I recommend creating a specific directory for the server log files.

$ mkdir <directory_for_server_log_files>

Starting the Server

Start the server as the postgres user, indicating the location of data files and the location of the server log files.

$ postgres -D <directory_for_data files> ><directory_for_server_log_files>/server.log 2>&1 &

There shouldn’t be any errors that prevent the server from starting, but if you inspect the log file you should see the following messages.

LOG: database system is ready to accept connections
LOG: autovacuum launcher started

Your server should be up and running, ready to accept your client connections!

Fundamental Constructs

September 13, 2011 Leave a comment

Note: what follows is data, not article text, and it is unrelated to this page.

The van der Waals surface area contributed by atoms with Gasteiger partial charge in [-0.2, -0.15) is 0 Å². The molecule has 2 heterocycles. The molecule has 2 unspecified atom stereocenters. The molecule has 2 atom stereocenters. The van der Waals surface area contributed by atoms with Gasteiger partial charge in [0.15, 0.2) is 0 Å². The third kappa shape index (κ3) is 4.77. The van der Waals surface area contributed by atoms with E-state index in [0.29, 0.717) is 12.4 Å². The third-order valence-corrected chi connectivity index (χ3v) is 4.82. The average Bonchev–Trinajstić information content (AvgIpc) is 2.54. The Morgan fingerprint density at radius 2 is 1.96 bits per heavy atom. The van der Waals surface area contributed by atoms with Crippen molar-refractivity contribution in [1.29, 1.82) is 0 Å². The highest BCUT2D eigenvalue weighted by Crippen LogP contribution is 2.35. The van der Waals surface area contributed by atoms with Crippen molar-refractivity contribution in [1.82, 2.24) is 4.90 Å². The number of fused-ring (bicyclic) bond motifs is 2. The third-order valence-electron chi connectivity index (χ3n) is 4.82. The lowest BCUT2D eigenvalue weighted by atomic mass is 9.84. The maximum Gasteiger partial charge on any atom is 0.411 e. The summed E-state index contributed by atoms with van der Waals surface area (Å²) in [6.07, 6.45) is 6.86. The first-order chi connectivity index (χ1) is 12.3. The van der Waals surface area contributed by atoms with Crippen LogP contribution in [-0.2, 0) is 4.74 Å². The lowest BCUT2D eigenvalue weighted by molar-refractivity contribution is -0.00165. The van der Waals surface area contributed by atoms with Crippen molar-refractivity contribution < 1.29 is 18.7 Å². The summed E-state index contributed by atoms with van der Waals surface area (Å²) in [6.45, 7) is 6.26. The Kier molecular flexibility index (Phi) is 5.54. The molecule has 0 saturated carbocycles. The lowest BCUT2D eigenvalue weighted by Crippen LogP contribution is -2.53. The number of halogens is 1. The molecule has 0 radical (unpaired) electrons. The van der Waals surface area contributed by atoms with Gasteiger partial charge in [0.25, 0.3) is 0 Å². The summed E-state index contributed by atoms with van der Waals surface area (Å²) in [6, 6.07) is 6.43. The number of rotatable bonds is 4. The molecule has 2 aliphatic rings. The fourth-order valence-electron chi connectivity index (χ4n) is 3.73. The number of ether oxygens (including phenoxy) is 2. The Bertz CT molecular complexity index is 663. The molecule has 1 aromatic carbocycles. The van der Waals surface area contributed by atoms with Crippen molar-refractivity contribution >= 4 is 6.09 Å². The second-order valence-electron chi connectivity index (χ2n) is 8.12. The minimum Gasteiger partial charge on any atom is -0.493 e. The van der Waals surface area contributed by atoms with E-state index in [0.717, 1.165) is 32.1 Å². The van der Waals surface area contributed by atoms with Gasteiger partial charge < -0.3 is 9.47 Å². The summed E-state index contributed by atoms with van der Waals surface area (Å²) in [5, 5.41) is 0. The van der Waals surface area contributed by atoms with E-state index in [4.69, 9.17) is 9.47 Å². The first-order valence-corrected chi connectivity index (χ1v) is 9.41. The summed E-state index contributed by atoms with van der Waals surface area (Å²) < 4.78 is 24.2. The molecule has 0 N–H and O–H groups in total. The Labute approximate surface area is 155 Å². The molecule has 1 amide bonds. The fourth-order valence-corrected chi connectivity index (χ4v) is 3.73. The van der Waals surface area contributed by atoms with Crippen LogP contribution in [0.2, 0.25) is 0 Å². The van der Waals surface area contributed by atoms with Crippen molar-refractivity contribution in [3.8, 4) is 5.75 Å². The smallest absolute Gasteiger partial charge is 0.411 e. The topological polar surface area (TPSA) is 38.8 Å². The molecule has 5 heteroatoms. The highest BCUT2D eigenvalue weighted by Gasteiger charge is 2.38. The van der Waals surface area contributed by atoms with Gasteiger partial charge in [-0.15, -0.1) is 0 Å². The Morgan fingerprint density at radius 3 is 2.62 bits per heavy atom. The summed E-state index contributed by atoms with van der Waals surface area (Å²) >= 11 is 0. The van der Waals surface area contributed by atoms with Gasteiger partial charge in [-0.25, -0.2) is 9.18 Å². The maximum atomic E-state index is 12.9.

There are a number of very fundamental concepts that crop up again and again in computer science.  This is particularly true when it comes to different database products.  Among these constructs are:

  • B-trees (and variations)
  • Caches
  • Locking and scheduling
  • Hashing
  • Memory management

All “big-time” relational databases, and many non-relational ones, deal with these issues.  Vendors or projects may implement locking in slightly different ways, but you can be pretty sure that a relational database deals with locking.  Having a strong understanding, for example, of locking techniques and how they interact will help you go a long way toward working on almost any relational database.

I’ll be adding posts on these topics in the future, but in the meantime, if you were to do nothing more than search Wikipedia for these topics, and read the articles and references contained in them, you would learn a lot about the internals of databases.